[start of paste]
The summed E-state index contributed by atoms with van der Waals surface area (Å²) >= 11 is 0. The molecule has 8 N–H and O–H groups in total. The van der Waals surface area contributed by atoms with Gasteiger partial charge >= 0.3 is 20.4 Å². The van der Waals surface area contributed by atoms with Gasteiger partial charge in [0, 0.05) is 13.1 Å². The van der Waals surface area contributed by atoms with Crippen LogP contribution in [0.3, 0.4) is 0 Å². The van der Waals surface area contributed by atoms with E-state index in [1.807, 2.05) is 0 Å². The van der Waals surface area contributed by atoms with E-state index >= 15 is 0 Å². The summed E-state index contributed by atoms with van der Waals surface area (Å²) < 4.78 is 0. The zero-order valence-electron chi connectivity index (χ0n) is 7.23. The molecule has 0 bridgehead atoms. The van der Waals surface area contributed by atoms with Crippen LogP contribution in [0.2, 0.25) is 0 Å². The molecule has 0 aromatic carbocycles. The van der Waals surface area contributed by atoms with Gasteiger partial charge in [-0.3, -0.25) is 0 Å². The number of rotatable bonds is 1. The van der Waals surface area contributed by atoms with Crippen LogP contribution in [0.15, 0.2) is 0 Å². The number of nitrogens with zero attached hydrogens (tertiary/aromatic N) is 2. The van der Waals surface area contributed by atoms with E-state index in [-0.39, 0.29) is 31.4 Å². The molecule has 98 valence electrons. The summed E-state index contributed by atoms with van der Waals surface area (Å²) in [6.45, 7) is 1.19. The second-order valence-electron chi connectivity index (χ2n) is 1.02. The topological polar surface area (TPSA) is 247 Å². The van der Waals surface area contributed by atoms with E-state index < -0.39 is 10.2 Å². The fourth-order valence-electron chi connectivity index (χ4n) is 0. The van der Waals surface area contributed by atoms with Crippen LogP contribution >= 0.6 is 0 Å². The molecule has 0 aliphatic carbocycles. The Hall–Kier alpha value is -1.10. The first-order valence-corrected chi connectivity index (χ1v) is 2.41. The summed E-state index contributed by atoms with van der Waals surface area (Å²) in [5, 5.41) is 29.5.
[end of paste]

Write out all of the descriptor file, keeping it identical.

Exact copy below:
The summed E-state index contributed by atoms with van der Waals surface area (Å²) >= 11 is 0. The molecule has 8 N–H and O–H groups in total. The van der Waals surface area contributed by atoms with Gasteiger partial charge >= 0.3 is 20.4 Å². The van der Waals surface area contributed by atoms with Gasteiger partial charge in [0, 0.05) is 13.1 Å². The van der Waals surface area contributed by atoms with Crippen LogP contribution in [0.3, 0.4) is 0 Å². The van der Waals surface area contributed by atoms with E-state index in [1.807, 2.05) is 0 Å². The van der Waals surface area contributed by atoms with E-state index >= 15 is 0 Å². The summed E-state index contributed by atoms with van der Waals surface area (Å²) < 4.78 is 0. The zero-order valence-electron chi connectivity index (χ0n) is 7.23. The molecule has 0 bridgehead atoms. The van der Waals surface area contributed by atoms with Crippen LogP contribution in [0.2, 0.25) is 0 Å². The molecule has 0 aromatic carbocycles. The van der Waals surface area contributed by atoms with Gasteiger partial charge in [-0.3, -0.25) is 0 Å². The number of rotatable bonds is 1. The van der Waals surface area contributed by atoms with Crippen LogP contribution in [0.15, 0.2) is 0 Å². The number of nitrogens with zero attached hydrogens (tertiary/aromatic N) is 2. The van der Waals surface area contributed by atoms with E-state index in [-0.39, 0.29) is 31.4 Å². The molecule has 98 valence electrons. The summed E-state index contributed by atoms with van der Waals surface area (Å²) in [6.45, 7) is 1.19. The second-order valence-electron chi connectivity index (χ2n) is 1.02. The topological polar surface area (TPSA) is 247 Å². The van der Waals surface area contributed by atoms with E-state index < -0.39 is 10.2 Å². The fourth-order valence-electron chi connectivity index (χ4n) is 0. The van der Waals surface area contributed by atoms with Crippen LogP contribution >= 0.6 is 0 Å². The molecule has 0 aliphatic carbocycles. The Hall–Kier alpha value is -1.10. The first-order valence-corrected chi connectivity index (χ1v) is 2.41. The summed E-state index contributed by atoms with van der Waals surface area (Å²) in [5, 5.41) is 29.5.